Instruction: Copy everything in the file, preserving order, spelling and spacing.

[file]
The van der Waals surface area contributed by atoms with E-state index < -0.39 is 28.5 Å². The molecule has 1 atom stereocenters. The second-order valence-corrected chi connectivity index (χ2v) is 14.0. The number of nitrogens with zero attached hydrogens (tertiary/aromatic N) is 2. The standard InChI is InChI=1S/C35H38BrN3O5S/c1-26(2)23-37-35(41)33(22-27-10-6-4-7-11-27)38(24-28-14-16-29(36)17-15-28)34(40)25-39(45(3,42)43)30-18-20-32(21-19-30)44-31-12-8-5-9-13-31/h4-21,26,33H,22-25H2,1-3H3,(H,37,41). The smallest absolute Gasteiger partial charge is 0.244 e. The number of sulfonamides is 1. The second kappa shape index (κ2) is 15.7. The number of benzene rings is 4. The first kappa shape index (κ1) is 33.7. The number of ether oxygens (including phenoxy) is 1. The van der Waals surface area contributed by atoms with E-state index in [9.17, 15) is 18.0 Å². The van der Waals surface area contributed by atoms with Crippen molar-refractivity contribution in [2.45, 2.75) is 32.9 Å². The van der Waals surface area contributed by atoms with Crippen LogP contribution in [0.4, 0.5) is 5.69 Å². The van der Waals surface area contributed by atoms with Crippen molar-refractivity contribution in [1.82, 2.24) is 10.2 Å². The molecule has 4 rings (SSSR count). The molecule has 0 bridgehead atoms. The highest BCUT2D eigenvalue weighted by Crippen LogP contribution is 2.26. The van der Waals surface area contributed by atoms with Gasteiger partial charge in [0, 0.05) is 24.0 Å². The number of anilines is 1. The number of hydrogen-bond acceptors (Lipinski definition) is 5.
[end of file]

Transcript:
The van der Waals surface area contributed by atoms with E-state index < -0.39 is 28.5 Å². The molecule has 1 atom stereocenters. The second-order valence-corrected chi connectivity index (χ2v) is 14.0. The number of nitrogens with zero attached hydrogens (tertiary/aromatic N) is 2. The standard InChI is InChI=1S/C35H38BrN3O5S/c1-26(2)23-37-35(41)33(22-27-10-6-4-7-11-27)38(24-28-14-16-29(36)17-15-28)34(40)25-39(45(3,42)43)30-18-20-32(21-19-30)44-31-12-8-5-9-13-31/h4-21,26,33H,22-25H2,1-3H3,(H,37,41). The smallest absolute Gasteiger partial charge is 0.244 e. The number of sulfonamides is 1. The second kappa shape index (κ2) is 15.7. The number of benzene rings is 4. The first kappa shape index (κ1) is 33.7. The number of ether oxygens (including phenoxy) is 1. The van der Waals surface area contributed by atoms with E-state index in [9.17, 15) is 18.0 Å². The van der Waals surface area contributed by atoms with Crippen molar-refractivity contribution in [2.45, 2.75) is 32.9 Å². The van der Waals surface area contributed by atoms with Crippen LogP contribution in [0.4, 0.5) is 5.69 Å². The van der Waals surface area contributed by atoms with Crippen molar-refractivity contribution in [1.82, 2.24) is 10.2 Å². The molecule has 4 rings (SSSR count). The molecule has 0 bridgehead atoms. The highest BCUT2D eigenvalue weighted by Crippen LogP contribution is 2.26. The van der Waals surface area contributed by atoms with Gasteiger partial charge in [0, 0.05) is 24.0 Å². The number of anilines is 1. The number of hydrogen-bond acceptors (Lipinski definition) is 5.